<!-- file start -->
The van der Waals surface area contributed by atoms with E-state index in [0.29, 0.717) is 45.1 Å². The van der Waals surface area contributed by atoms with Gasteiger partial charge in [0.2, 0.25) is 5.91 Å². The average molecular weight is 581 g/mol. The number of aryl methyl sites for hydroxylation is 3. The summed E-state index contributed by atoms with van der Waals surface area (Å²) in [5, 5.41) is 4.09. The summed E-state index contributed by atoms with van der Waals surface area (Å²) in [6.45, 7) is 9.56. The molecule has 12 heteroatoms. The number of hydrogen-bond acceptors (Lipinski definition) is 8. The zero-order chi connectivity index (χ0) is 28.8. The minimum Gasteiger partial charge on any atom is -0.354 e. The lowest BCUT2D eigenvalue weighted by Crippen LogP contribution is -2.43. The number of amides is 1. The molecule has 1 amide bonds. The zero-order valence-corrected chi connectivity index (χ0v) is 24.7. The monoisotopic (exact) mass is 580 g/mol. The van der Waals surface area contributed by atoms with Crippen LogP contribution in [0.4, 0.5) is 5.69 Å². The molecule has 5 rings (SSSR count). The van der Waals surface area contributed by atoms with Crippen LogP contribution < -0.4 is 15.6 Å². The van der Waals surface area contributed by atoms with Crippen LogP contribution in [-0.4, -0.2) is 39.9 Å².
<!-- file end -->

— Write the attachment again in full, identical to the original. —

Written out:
The van der Waals surface area contributed by atoms with E-state index in [0.29, 0.717) is 45.1 Å². The van der Waals surface area contributed by atoms with Gasteiger partial charge in [0.2, 0.25) is 5.91 Å². The average molecular weight is 581 g/mol. The number of aryl methyl sites for hydroxylation is 3. The summed E-state index contributed by atoms with van der Waals surface area (Å²) in [5, 5.41) is 4.09. The summed E-state index contributed by atoms with van der Waals surface area (Å²) in [6.45, 7) is 9.56. The molecule has 12 heteroatoms. The number of hydrogen-bond acceptors (Lipinski definition) is 8. The zero-order chi connectivity index (χ0) is 28.8. The minimum Gasteiger partial charge on any atom is -0.354 e. The lowest BCUT2D eigenvalue weighted by Crippen LogP contribution is -2.43. The number of amides is 1. The molecule has 1 amide bonds. The zero-order valence-corrected chi connectivity index (χ0v) is 24.7. The monoisotopic (exact) mass is 580 g/mol. The van der Waals surface area contributed by atoms with Crippen LogP contribution in [0.4, 0.5) is 5.69 Å². The molecule has 5 rings (SSSR count). The van der Waals surface area contributed by atoms with Crippen LogP contribution < -0.4 is 15.6 Å². The van der Waals surface area contributed by atoms with Crippen LogP contribution in [-0.4, -0.2) is 39.9 Å².